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Elegant couple and gleeful gnomes greet New Year on old postcards
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By Jennifer Strobel
By JENNIFER MILLER STROBEL
THE FLASHBACK COLUMN invites you to toast the new year with this enchanting postcard couple from days gone by.
"New Year's cards were just as popular as Christmas cards 100 years ago," said Bill Garnett, who shared these two from his collection. He is an avid collector and dealer of Fredericksburg memorabilia.
On this postcard, a long-ago, anonymous well-wisher used an ink pen to write a short message in longhand: "Wishing all a Merry Xmas and Happy New Year."
The writer left no more clues for curious collectors of the next century; there's no address or postmark on the card.
It was made in Germany, which dominated the postcard production industry before World War I.
On a second card (see Page D6), three impish elves dance around a clock to welcome the year 1908--the Philadelphia postmark is dated Dec. 31, 1907.
The sender, Mollie, used an ink pen to write the longhand message, a promise to "write to you and Beulah soon."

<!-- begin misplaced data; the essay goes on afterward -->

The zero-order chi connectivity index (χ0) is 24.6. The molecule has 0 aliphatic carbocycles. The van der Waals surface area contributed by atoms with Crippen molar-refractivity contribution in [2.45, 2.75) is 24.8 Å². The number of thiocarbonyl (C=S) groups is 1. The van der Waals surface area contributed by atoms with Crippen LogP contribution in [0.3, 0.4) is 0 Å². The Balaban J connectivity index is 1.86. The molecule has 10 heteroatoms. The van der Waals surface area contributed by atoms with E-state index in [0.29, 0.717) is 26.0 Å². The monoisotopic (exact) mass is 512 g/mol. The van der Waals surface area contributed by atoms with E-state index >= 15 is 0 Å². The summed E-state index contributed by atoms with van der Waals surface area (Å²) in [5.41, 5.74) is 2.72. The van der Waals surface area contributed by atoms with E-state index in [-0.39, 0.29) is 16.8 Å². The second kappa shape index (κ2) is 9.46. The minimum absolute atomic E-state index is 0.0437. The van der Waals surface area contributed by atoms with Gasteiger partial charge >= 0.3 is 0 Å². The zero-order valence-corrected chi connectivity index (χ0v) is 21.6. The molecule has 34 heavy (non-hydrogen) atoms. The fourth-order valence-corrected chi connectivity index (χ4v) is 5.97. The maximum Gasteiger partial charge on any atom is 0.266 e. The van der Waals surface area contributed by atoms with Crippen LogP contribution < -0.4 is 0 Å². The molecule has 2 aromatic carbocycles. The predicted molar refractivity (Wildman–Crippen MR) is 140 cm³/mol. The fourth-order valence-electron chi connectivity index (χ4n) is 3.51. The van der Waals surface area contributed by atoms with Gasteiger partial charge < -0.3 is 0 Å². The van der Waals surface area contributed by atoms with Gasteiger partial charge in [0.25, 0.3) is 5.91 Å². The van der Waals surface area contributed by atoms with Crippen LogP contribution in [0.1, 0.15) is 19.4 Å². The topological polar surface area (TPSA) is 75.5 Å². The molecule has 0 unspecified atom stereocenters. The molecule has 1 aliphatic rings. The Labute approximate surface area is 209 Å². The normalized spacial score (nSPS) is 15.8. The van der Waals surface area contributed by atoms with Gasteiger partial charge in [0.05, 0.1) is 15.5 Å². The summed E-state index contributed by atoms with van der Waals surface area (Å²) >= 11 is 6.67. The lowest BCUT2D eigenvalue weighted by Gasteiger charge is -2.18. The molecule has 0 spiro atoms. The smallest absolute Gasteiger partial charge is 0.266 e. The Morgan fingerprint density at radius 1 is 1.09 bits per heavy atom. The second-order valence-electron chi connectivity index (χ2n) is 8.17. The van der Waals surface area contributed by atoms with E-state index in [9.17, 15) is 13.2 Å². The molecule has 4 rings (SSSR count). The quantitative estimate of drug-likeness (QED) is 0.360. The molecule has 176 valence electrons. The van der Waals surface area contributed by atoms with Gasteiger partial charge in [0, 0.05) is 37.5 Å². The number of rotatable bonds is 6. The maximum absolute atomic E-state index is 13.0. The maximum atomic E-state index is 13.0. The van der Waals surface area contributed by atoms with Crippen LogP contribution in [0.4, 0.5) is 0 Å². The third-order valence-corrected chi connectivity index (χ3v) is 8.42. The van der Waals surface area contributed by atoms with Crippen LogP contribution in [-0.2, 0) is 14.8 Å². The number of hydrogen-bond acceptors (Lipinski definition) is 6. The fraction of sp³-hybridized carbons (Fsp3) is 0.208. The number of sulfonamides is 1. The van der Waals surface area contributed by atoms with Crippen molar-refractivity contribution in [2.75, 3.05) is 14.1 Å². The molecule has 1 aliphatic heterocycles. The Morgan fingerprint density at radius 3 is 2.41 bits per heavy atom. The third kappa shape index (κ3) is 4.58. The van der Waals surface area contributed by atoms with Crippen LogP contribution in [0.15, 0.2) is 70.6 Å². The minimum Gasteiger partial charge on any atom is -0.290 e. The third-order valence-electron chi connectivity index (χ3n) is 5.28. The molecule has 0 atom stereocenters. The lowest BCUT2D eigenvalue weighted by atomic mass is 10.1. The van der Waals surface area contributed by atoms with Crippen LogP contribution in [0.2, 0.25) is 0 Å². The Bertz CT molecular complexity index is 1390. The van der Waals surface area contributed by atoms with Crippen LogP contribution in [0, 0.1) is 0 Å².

She wished "love to all," which included the recipient, "Mrs. A.M. Birch, Falls Church, Va."
This postcard was also printed in Germany.
The greetings were sent during what is now considered postcards' "Golden Age."
The Metropolitan Postcard Club of New York City traced the "craze" on its website, which includes "A Not So Concise History of the Evolution of Postcards." As noted on the site, the effects of World War I led to the demise of German-printed cards like these.
The wishes remain the same through the decades. Gold letters above the elves' clock proclaim "All Health and Happiness during the New Year."
In the new year 2013, the Flashback column will continue to share local memories.
One column will take a second look at an earlier article featuring the Fredericksburg Shoe Company--with a rather dramatic tale that has a happy ending.
Other columns will feature some familiar Fredericksburg-area faces, and there's already talk that an old Santa photo might appear next Christmas.
Readers submit the photos, which are 15 years or older.
So: Happy New Year 2013, and thanks for the memories.